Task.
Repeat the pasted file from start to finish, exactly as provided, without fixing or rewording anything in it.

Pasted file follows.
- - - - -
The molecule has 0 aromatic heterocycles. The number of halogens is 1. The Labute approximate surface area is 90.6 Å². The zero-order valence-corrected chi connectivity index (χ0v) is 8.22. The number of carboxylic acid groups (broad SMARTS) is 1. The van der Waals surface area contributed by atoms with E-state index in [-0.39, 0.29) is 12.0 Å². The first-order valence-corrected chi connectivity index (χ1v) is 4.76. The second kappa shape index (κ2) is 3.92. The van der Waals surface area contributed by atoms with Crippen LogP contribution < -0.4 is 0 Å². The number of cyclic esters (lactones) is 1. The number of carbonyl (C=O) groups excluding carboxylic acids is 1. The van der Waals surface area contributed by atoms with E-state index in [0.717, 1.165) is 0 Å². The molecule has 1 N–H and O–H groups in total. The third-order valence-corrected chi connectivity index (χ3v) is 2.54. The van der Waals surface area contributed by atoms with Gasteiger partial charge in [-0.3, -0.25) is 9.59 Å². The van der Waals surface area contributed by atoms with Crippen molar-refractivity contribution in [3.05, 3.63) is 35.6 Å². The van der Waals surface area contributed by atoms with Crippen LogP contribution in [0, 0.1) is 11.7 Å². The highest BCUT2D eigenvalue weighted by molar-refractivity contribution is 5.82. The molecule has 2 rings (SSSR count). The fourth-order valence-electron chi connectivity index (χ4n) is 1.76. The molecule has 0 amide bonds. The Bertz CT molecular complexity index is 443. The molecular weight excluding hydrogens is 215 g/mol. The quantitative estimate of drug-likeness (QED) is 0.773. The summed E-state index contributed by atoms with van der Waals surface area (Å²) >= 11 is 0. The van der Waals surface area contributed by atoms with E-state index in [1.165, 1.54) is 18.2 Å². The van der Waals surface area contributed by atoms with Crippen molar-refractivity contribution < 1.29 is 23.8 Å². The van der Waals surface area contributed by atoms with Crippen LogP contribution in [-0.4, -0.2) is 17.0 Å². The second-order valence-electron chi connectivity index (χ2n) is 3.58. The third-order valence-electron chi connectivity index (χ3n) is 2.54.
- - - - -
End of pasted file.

The molecule has 0 aromatic heterocycles. The number of halogens is 1. The Labute approximate surface area is 90.6 Å². The zero-order valence-corrected chi connectivity index (χ0v) is 8.22. The number of carboxylic acid groups (broad SMARTS) is 1. The van der Waals surface area contributed by atoms with E-state index in [-0.39, 0.29) is 12.0 Å². The first-order valence-corrected chi connectivity index (χ1v) is 4.76. The second kappa shape index (κ2) is 3.92. The van der Waals surface area contributed by atoms with Crippen LogP contribution < -0.4 is 0 Å². The number of cyclic esters (lactones) is 1. The number of carbonyl (C=O) groups excluding carboxylic acids is 1. The van der Waals surface area contributed by atoms with E-state index in [0.717, 1.165) is 0 Å². The molecule has 1 N–H and O–H groups in total. The third-order valence-corrected chi connectivity index (χ3v) is 2.54. The van der Waals surface area contributed by atoms with Gasteiger partial charge in [-0.3, -0.25) is 9.59 Å². The van der Waals surface area contributed by atoms with Crippen molar-refractivity contribution in [3.05, 3.63) is 35.6 Å². The van der Waals surface area contributed by atoms with Crippen LogP contribution in [0, 0.1) is 11.7 Å². The highest BCUT2D eigenvalue weighted by molar-refractivity contribution is 5.82. The molecule has 2 rings (SSSR count). The fourth-order valence-electron chi connectivity index (χ4n) is 1.76. The molecule has 0 amide bonds. The Bertz CT molecular complexity index is 443. The molecular weight excluding hydrogens is 215 g/mol. The quantitative estimate of drug-likeness (QED) is 0.773. The summed E-state index contributed by atoms with van der Waals surface area (Å²) >= 11 is 0. The van der Waals surface area contributed by atoms with E-state index in [1.165, 1.54) is 18.2 Å². The van der Waals surface area contributed by atoms with Crippen molar-refractivity contribution < 1.29 is 23.8 Å². The van der Waals surface area contributed by atoms with Crippen LogP contribution in [-0.4, -0.2) is 17.0 Å². The second-order valence-electron chi connectivity index (χ2n) is 3.58. The third-order valence-electron chi connectivity index (χ3n) is 2.54.